What is interesting about this, according to George Szamuely, senior research fellow at the Global Policy Institute, is that this has “always been the key to America's overwhelming presence in the world,” being the leader of “this massive Nato-European Union bloc” which has “given America this huge influence”.

But the fact is that America has “had to pay a price for that, and the price it paid was that it was running massive trade deficits with everybody.” For a long time, this “didn't matter very much because as long as the dollar was the world's reserve currency the trade deficits would eventually all go back to America. But now, Trump has sensed that that American economic supremacy is under challenge with the rise of China and the China-Russia bloc.” Ironically, however, this is also what makes a trade war against China unwinnable for the US.

With or without Trump's trade war, countries such as China, Russia and Iran have increasingly been de-dollarising their trade for years now. With the recent introduction of the petro-Yuan by China and the growing willingness of countries who feel hard done by the western-led economic order to adopt it, experts now believe that the dollar hegemony that the US enjoyed since the Second World War is close to its end.

According to financial commentator Max Keiser, “Countries worldwide are tired of funding America's 'military adventurism' by being a party to the 'Empire of Debt,' as it's known around the world—the US dollar,” and therefore, will likely join the de-dollarisation movement. Thus, if push comes to shove, China holds the ultimate weapon of mass economic destruction against the US—the ability to dump the trillions of US national treasury bonds that it holds, essentially crashing the dollar.

So while the US may push the EU and other western countries that have become overwhelmingly dependant on it around, it can no longer do the same to China. This is what most western countries have failed to recognise—that with the rise of Eurasian and Asian powers and closer ties among them, the world has already started to move away from the old western world order, and Trump may just be the first western leader to recognise that.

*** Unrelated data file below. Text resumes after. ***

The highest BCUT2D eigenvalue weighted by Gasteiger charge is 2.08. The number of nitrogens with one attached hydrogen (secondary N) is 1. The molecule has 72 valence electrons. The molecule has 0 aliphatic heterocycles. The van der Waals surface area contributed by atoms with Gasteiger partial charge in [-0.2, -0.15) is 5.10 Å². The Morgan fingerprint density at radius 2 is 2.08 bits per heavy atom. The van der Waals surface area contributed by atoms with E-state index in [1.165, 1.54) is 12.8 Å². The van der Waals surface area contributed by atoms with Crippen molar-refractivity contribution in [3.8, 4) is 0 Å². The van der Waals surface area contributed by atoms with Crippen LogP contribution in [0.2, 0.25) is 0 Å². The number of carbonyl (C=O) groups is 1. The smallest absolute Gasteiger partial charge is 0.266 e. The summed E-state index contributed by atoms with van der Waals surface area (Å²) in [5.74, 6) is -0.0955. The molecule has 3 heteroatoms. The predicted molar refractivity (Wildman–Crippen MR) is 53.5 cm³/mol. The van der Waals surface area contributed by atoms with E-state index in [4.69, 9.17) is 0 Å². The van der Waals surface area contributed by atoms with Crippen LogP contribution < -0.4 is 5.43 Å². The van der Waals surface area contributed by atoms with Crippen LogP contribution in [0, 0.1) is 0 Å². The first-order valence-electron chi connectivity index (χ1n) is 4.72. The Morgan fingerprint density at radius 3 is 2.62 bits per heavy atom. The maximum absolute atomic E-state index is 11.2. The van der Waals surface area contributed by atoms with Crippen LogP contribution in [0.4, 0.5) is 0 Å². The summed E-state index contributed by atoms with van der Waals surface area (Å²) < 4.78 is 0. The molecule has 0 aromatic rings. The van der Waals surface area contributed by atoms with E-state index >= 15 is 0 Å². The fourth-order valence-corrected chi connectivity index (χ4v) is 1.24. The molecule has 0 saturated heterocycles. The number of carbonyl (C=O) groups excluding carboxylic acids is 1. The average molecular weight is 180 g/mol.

This could explain why under the guise of confronting China his trade policies are looking more threatening for the EU, Canada and the likes. However, that does not mean that the trade war that he started could not backfire on the US or escalate further to a point where it could negatively affect many other countries, including China, as among the uncertainty that exists because of the changing world order, it is becoming more and more difficult to predict the outcome of such decisions.

This is why world leaders would be well advised to remember that we are currently in unchartered territories. And that in times like this, it is best to avoid confrontations which, as history teaches us, can spiral out of control at any moment causing massive damage to the world economy, as well as to whatever world order is to emerge out of it.

Eresh Omar Jamal is a member of the editorial team at The Daily Star. His Twitter handle is @EreshOmarJamal.